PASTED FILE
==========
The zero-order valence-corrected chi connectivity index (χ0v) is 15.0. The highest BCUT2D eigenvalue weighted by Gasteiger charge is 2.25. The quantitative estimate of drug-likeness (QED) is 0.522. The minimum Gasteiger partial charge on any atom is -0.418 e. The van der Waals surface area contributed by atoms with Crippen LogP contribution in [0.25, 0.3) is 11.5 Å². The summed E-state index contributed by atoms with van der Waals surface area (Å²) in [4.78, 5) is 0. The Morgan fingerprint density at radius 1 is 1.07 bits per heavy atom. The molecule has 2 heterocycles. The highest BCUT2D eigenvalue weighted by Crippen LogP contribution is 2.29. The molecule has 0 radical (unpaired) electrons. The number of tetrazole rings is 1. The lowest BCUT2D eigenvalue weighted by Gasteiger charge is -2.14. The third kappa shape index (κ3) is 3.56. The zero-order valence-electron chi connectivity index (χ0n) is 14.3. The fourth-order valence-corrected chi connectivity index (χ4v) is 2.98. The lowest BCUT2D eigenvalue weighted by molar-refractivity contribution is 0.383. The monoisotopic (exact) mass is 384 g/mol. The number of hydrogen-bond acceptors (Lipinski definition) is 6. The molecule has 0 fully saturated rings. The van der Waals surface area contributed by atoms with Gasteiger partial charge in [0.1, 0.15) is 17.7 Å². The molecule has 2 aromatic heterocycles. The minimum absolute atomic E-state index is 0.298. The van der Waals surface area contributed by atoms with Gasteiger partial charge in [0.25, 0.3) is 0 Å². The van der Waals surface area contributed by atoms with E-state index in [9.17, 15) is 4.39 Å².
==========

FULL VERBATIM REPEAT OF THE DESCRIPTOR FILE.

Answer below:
The zero-order valence-corrected chi connectivity index (χ0v) is 15.0. The highest BCUT2D eigenvalue weighted by Gasteiger charge is 2.25. The quantitative estimate of drug-likeness (QED) is 0.522. The minimum Gasteiger partial charge on any atom is -0.418 e. The van der Waals surface area contributed by atoms with Crippen LogP contribution in [0.25, 0.3) is 11.5 Å². The summed E-state index contributed by atoms with van der Waals surface area (Å²) in [4.78, 5) is 0. The Morgan fingerprint density at radius 1 is 1.07 bits per heavy atom. The molecule has 2 heterocycles. The highest BCUT2D eigenvalue weighted by Crippen LogP contribution is 2.29. The molecule has 0 radical (unpaired) electrons. The number of tetrazole rings is 1. The lowest BCUT2D eigenvalue weighted by Gasteiger charge is -2.14. The third kappa shape index (κ3) is 3.56. The zero-order valence-electron chi connectivity index (χ0n) is 14.3. The fourth-order valence-corrected chi connectivity index (χ4v) is 2.98. The lowest BCUT2D eigenvalue weighted by molar-refractivity contribution is 0.383. The monoisotopic (exact) mass is 384 g/mol. The number of hydrogen-bond acceptors (Lipinski definition) is 6. The molecule has 0 fully saturated rings. The van der Waals surface area contributed by atoms with Gasteiger partial charge in [0.1, 0.15) is 17.7 Å². The molecule has 2 aromatic heterocycles. The minimum absolute atomic E-state index is 0.298. The van der Waals surface area contributed by atoms with Gasteiger partial charge in [0.25, 0.3) is 0 Å². The van der Waals surface area contributed by atoms with E-state index in [9.17, 15) is 4.39 Å².